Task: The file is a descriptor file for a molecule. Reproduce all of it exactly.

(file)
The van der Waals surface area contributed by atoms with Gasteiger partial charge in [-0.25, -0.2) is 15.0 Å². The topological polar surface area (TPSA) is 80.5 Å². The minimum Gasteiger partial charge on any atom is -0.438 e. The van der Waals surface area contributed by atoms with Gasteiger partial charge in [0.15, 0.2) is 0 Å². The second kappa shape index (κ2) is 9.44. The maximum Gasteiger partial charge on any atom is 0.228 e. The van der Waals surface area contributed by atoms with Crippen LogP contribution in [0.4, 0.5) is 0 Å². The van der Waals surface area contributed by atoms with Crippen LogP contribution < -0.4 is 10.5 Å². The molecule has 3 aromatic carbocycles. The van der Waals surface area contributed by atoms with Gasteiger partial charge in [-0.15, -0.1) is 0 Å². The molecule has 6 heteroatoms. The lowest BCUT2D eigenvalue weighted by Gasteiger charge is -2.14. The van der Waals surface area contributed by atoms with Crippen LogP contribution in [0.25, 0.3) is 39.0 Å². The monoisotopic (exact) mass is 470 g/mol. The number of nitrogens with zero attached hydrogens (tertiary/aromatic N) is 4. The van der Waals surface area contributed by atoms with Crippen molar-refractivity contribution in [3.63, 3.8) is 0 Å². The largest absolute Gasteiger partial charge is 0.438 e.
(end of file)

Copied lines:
The van der Waals surface area contributed by atoms with Gasteiger partial charge in [-0.25, -0.2) is 15.0 Å². The topological polar surface area (TPSA) is 80.5 Å². The minimum Gasteiger partial charge on any atom is -0.438 e. The van der Waals surface area contributed by atoms with Gasteiger partial charge in [0.15, 0.2) is 0 Å². The second kappa shape index (κ2) is 9.44. The maximum Gasteiger partial charge on any atom is 0.228 e. The van der Waals surface area contributed by atoms with Crippen LogP contribution in [0.4, 0.5) is 0 Å². The van der Waals surface area contributed by atoms with Crippen LogP contribution < -0.4 is 10.5 Å². The molecule has 3 aromatic carbocycles. The van der Waals surface area contributed by atoms with Gasteiger partial charge in [-0.15, -0.1) is 0 Å². The molecule has 6 heteroatoms. The lowest BCUT2D eigenvalue weighted by Gasteiger charge is -2.14. The van der Waals surface area contributed by atoms with Crippen LogP contribution in [0.25, 0.3) is 39.0 Å². The monoisotopic (exact) mass is 470 g/mol. The number of nitrogens with zero attached hydrogens (tertiary/aromatic N) is 4. The van der Waals surface area contributed by atoms with Crippen molar-refractivity contribution in [3.63, 3.8) is 0 Å². The largest absolute Gasteiger partial charge is 0.438 e.